Center Stage with Pat Launer on KSDS JAZZ88
AIRDATE: APRIL 16, 2010
You’ve gotta love a play the critics called “revoltingly suggestive,” “morbid and disgusting.” “Foul,” “filthy” and “blasphemous.” In 1882, it just about blew the lid off Norwegian society. Playwright Henrik Ibsen, ever the social commentator, was once again, as he did in “A Doll’s House,” exposing the ludicrous hypocrisies of his day. And we know that no one likes when artists do that. But with “Ghosts,” he was more virulent and scathing than before. Even today, his subject matter feels surprisingly fresh and provocative: sexually transmitted disease; mercy killing; marital infidelity; the role of women in the family; false piety in the clergy.
Though Ibsen’s contemporaries were appalled, modern audiences might find a few of the play’s fusty perspectives dated. But North Coast Repertory Theatre commissioned a crisp new translation by SDSU professor emeritus Anne-Charlotte Harvey. Still, some in the opening night audience felt compelled to laugh at the self-righteous, misogynistic comments of a corrupt and deceitful Pastor, though his type remains painfully recognizable today. We can barely fathom the sense of lockstep loyalty and duty that drives a wife to cover up the lifelong promiscuity of her husband, but women still seem to do that with surprising regularity. Repression runs rampant in this drama, but it only appears to have an effect on the distaff side. Men are free to philander, wheedle, dissemble, conceal and control.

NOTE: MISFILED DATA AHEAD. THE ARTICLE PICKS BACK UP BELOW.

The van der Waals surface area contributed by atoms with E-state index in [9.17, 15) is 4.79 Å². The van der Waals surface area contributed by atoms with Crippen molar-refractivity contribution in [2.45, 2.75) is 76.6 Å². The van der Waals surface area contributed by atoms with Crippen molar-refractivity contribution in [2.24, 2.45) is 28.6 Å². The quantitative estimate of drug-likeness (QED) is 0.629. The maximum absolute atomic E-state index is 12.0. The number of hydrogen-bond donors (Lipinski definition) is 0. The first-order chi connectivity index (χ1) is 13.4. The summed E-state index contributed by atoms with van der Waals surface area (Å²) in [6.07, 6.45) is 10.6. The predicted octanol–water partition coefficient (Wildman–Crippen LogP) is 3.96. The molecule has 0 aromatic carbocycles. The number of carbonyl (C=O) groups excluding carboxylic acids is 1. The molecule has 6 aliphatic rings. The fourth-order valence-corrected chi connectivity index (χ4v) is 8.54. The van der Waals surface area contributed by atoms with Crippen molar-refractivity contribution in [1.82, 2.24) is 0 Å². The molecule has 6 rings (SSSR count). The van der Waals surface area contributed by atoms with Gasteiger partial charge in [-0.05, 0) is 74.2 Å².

Mrs. Alving seems to be an average, upper middle-class widow. But she’s developed some forward-thinking ideas. Years ago, she tried to run away from her miserable marriage, but was forced back by the sanctimonious Pastor Manders . Steeling herself, she took over the running of the family estate. And in her misguided dedication to duty, covering for her repugnant husband, she was determined to keep him from their child. So she sent her beloved boy away at an early age. And yet, the sins of the father are visited on the son. With a vengeance. Now, 27-year old Osvald is home, a frustrated artist returning from Paris , deathly ill. He comes back into the smothering arms of his guilt-ridden mother. Scene by methodical scene, the layers of denial, deception and suppressed emotion are peeled away.
North Coast Rep artistic director David Ellenstein has marshaled an outstanding ensemble, each carving out a forceful, dimensional character. But the play ultimately belongs to the agonized mother and son. Rosina Reynolds and Richard Baird are superb, revealing all the colors and shades of a lifetime of unhappiness and disappointment that will culminate in a tragic end. Their final, gut-wrenching scene may just break your heart.
Duty over desire. Honesty versus hypocrisy. Ibsen’s themes are timeless. In many ways, women haven’t come so far, and men haven’t changed their tune.
“Ghosts” runs through May 2, at North Coast Repertory Theatre in Solana Beach .
©2010 PAT LAUNER